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From Sheila:

Just wanted to drop a note and let you know how much I enjoy your issues of wit and knowledge.  If I were not a college student (considering a major in English), living on disability, I would certainly send a donation. But for now, I hope a note of appreciation can suffice.

Never know, I might someday (soon?) be the next JR Rowlings - (with better text content!)

We understand that not everyone can (or even wants to!) "thank" us with monetary donations.  We appreciate your note and wish you luck with college and any future career you choose!

From Roger Whitehead:

In Curmudgeons' Corner Guestmudgeon John Archdeacon experiences disconcertion.

Not that being there makes it correct, but disconcertion is in the OED. I expect you have a copy/set, so I shan't weary you by quoting the entry.

While trawling the Web the other day, I landed on the Web site of an American training association for machine tool users that offered "credentialing" of their training.

Re Gene Fellner's question on Wisteria/Wistaria. It was originally Wistaria, after its discoverer Casper Wistar (1761-1818), professor of anatomy at the University of Pennsylvania, where there is an institute named after him (see International conventions in the naming of plants dictated the change to "-eria", says Stearn's Dictionary of Plant Names for Gardeners.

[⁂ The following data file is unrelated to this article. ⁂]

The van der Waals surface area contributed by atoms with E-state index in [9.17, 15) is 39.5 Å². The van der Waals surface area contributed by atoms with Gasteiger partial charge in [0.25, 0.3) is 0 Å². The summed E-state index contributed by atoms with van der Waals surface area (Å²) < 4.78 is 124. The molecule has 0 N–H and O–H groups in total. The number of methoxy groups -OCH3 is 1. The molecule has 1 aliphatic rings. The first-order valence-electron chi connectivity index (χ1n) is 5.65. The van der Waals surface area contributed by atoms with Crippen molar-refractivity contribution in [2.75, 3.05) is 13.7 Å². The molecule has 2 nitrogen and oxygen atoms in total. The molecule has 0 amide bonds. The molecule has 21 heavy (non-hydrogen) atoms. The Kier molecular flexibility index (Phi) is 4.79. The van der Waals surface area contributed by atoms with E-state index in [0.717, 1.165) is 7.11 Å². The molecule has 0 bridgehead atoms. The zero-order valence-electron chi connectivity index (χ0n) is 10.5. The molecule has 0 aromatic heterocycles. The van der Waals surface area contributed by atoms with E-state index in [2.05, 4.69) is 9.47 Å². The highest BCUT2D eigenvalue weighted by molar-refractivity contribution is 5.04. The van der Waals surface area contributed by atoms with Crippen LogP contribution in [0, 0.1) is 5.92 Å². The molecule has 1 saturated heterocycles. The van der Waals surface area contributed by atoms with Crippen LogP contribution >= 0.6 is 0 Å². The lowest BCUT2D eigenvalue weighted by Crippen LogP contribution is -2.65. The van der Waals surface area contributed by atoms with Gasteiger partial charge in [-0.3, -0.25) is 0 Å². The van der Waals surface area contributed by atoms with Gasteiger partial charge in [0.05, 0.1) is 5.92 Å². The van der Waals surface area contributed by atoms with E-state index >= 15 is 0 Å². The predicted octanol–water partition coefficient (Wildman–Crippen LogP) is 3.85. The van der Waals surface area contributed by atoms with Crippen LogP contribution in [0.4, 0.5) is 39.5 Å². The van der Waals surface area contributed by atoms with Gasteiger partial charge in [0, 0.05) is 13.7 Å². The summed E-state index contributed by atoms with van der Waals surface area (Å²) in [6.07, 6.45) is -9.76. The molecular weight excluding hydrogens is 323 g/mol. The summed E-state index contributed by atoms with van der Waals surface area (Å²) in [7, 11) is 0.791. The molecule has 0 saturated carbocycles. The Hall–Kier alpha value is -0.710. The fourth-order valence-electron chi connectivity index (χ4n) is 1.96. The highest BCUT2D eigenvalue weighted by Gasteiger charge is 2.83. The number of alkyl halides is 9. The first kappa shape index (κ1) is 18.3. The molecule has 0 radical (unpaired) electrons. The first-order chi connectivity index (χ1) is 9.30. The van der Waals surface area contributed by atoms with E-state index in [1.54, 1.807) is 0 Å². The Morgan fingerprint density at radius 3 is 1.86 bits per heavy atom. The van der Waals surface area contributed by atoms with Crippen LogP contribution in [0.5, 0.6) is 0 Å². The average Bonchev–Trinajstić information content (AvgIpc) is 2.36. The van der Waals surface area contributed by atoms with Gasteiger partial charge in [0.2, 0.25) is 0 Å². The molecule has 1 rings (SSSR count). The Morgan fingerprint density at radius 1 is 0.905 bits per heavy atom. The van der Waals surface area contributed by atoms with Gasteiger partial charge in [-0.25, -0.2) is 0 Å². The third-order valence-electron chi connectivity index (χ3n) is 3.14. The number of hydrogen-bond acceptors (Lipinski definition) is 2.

Re Dan Schechner's scattered shower, it's not unusual to hear British sports commentators describe an injured player as "regrouping". I keep looking for severed limbs crawling towards each other, as in all the best (worst) horror movies.

Indeed, disconcertion is in the OED (Oxford English Dictionary, for any new readers), but the word hasn't appeared in print since 1881.  Additionally, disconfident is in the OED but it hasn't been used for a very long time, either.  As you say, being in the OED does not make a word correct (or the best choice, anyhow).

From Dan Schechner:

Thanks for using my first submission concerning a scattered shower. I had no idea that you were a meteorologist!

Years ago in a business meeting, I heard a marketing director solicit suggestions for a program that would incent the employees of his bank. My dictionary presents incentive as an adjective and a noun, but the use of this awkward pseudo-verb appears to have no justification. As a lover of language, I was incensed.

For years I've been saying that if the plural of index is indices, then the plural of Kleenex should be Kleenices. As a matter of fact, one of my math teachers knew that vertices was the correct plural form of vertex (though vertexes is acceptable), yet he thought the singular form was vertice! Go figure.

Yep, Melanie was the outstanding meteorology graduate in her class!  (And no, she wasn't the ONLY meteorology graduate in her class, but she was the first female to get a BS in that field from her university!  Previously only a BA had been offered.)